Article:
Soil health key to breaking potato yield plateau

Potato yield increases have stuttered to a halt in a similar manner to cereals in recent years and experts believe improving the state of British potato-growing soils will be vital to drive yields higher again. Adam Clarke reports.

Boosting soil nutrition and cutting compaction will be two key factors in breaking through the yield barrier that potato growers have hit over the past 20 years.

Maincrop potato yields increased sharply up to the mid-1990s, but since then yields have stagnated at about 44.6t/ha, according to Potato Council data covering 1960-2013.

Speaking at the recent Cambridge University Potato Growers Research Association (CUPGRA) annual conference, Marc Allison, potato nutrition expert at NIAB-CUF, said there was evidence that this plateau was being caused by a lack of soil fertility, and that many potato growers would say the soils across their farms were not as fertile as they were a generation ago.

“There clearly could be many factors influencing the yield trend, but soil fertility needs to be understood and addressed, or we won’t see a return to an upward curve,” he said.

Dr Allison highlighted the need for a model to define soil fertility, which was a major factor in influencing the value or rent value of potato-growing land.

He said that it was very difficult to predict where the highest yield would come from when comparing a number of fields with a range of soil types and nutritional properties.

Historically, fertility has been judged on chemical properties such as organic matter levels and availability of the major nutrients of nitrogen, phosphate, potash and magnesium.

“I believe we need to think about the physical (compaction), biological (pests and diseases) and chemical properties all interacting together to get the soil working in our favour,” Dr Allison told the conference.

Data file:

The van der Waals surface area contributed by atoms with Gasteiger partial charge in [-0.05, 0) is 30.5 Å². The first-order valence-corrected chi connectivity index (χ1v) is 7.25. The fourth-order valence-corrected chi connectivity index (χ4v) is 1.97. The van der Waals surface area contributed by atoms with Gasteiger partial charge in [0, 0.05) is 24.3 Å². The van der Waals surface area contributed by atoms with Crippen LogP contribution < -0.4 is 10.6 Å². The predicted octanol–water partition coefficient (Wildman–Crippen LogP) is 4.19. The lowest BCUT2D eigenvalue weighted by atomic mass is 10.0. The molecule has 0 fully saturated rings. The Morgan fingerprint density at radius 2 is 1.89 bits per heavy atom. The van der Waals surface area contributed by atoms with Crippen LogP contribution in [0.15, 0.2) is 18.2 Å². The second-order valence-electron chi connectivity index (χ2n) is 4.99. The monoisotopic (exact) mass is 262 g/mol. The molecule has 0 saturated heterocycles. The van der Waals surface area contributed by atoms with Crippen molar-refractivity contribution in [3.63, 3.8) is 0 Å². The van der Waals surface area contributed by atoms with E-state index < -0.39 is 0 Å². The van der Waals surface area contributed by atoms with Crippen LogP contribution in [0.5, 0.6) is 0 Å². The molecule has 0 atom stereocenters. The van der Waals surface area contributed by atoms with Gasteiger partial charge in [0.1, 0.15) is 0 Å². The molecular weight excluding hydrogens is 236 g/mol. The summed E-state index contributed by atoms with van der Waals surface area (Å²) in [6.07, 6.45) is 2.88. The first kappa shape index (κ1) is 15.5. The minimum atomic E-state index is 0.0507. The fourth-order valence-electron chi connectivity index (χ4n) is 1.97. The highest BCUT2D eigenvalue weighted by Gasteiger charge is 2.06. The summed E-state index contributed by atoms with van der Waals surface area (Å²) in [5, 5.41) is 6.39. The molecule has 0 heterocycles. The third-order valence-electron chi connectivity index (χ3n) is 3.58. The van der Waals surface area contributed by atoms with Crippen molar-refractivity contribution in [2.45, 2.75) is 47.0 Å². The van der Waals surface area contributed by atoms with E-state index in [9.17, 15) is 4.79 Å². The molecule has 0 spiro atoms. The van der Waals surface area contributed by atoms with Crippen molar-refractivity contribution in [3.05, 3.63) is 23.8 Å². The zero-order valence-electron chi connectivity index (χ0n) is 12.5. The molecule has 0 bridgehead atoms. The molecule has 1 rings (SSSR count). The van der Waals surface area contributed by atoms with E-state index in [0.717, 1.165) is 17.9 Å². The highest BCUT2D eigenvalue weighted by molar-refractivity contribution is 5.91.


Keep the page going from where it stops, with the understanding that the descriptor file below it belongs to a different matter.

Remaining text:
The impact of compaction is one area that was limiting fertility and Dr Allison added that the water content of the soil at the time of cultivation could have a dramatic effect on yield.

Blair McKenzie, physical soil scientist at the James Hutton Institute, agreed the loss of soil porosity was hindering yields.

The losses of macro pores are the most critical for plant growth, and these include cracks, old root channels and earthworm burrows, as they allow the movement of water and air, which was important for the uptake of nutrients and allow roots to reach the subsoil, he said.

“It was thought that vertical macro pores could be resistant to compaction from wheeled traffic to an extent, but we have carried out tests that show otherwise,” he added.

“There is a horizontal, or shear, movement as a machine passes over the ground that can completely destroy any macro pores right down the soil profile,” explained Dr McKenzie.

He also noted that the trend towards larger and heavier machinery to carry out fieldwork was also creating subsoil compaction – the soil zone below the cultivated area.

The heavier the machine, the deeper the damage to soil structure will be, even with low ground-pressure systems, he said.

“There may be less visual damage to the topsoil, but you are just moving the problem to where it is much more difficult and expensive to correct, because the axle load is much higher,” added Dr McKenzie.

The intensity and frequency of passes used in root crops such as potatoes is also a concern, with high-axle-load machinery going over a field four to eight times in a season.

“We need much more information on how we are damaging our soils. Technology such as GPS will also help us target where that damage is going in controlled traffic systems,” he explained.

Soil organic matter may also be able to help soil “resist” compaction, but it’s not as straightforward as adding manures to soils.

“Yield increases from applying organic matter are modest at best in the short term and we need to understand what the impact could be in the longer term,” said Dr Allison.

“It’s taken soils a long time to lose organic carbon levels and may take much longer to build back up again, but it needs to be done in the correct manner,” he added.

(More on lifting potato yields )

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